Jasper Johns will be 86 in May. He is still working and garnering the attention and fascination of curators, art historians, collectors and gallery goers.

A Tribute at Tiffany’s

In the 1950s, Johns and his then partner, Robert Rauschenberg, were commissioned to design window displays for the Tiffany’s Fifth Avenue store in New York. Johns and Rauschenberg did commercial projects under the name Matson Jones Custom Display. The artists designed a series of intriguing window displays for Tiffany that were dramatic, surreal and transformed the art of window display from ho-hum to elegant and exciting.

Tiffany & Co., on New Bond Street in London, has recreated some of Johns’ and Rauschenberg’s most dramatic displays to coincide with the Robert Rauschenberg retrospective, which is at the Tate Modern through April 2017.

A Single Tribute at Two Great Museums

The Whitney Museum of American Art and the Philadelphia Museum of Art art are jointly putting together a retrospective of Jasper Johns’ work that will look at every aspect of Johns’ 60-year career.

The idea of two museums collaborating on what will be a single, complete exhibit is unprecedented. Johns has created such a large body of work, in both paint and print, that each exhibit will stand on its own and complement the other. The curators hope that visitors will go to both venues for a deeper look and understanding of John’s work.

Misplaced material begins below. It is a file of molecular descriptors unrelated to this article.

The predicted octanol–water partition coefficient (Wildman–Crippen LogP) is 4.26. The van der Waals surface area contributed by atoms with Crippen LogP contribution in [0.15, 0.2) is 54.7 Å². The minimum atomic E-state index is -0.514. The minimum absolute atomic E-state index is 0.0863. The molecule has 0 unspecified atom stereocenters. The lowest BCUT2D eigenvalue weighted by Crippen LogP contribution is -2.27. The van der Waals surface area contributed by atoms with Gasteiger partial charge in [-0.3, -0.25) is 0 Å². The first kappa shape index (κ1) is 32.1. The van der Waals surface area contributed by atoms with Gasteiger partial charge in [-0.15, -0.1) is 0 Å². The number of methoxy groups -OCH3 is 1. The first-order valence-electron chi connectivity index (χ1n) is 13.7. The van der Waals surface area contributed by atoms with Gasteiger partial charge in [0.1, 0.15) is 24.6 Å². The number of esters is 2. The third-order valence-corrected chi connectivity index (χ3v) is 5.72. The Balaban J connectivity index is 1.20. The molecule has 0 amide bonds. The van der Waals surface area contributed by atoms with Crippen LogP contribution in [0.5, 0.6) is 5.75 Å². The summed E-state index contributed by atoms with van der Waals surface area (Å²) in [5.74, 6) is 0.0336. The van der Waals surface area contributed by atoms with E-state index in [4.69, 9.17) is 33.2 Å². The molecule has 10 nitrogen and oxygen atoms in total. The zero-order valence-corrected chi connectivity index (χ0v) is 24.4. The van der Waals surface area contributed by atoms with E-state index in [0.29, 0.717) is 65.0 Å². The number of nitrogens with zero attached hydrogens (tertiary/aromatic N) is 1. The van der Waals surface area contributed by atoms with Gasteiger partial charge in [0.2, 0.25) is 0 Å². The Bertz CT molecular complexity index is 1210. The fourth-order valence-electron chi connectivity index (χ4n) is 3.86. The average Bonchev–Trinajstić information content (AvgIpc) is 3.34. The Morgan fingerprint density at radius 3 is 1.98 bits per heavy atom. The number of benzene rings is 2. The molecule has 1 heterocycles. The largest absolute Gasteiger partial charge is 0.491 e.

Independent curator, Judith E. Stein, says that Johns has been a major force in American art. “This is unprecedented,” Stein said. “But that prescient decision was warranted. Johns helped change our definition of art coming out of the period of abstract expressionism and gesture. . . . What his art led to was a new way of seeing, a new way of thinking about art.”

The retrospective is scheduled to open, at both museums simultaneously, in the fall of 2020.

Jasper Johns and Edvard Munch

The influence of Edvard Munch on the works of Jasper Johns is the focus of an exhibition at the Virginia Museum of Fine Arts. The show was brought to Richmond from the Munch Museum in Oslo.

Johns first saw Munch’s work when he was twenty, at a 1950 retrospective at MoMA, but it wasn’t until the 1970s that the inspiration of Munch on his work became obvious. It may have been the coming of middle age, the worsening AIDS crisis during those years and the loss of friends that prompted him, but whatever the reason, the resulting works are outstanding.

The show is called Jasper Johns and Edvard Munch: Love, Loss, and the Cycle of Life. Johns was especially inspired by Munch’s Self-Portrait Between the Clock and the Bed and used the image and motifs in many of his own works. Although the styles of Munch and Johns are very different, when seen side-by-side, the emotional impact of the works of both artists become clear.

The show runs through February 20, 2017.

Jasper Johns at VFA

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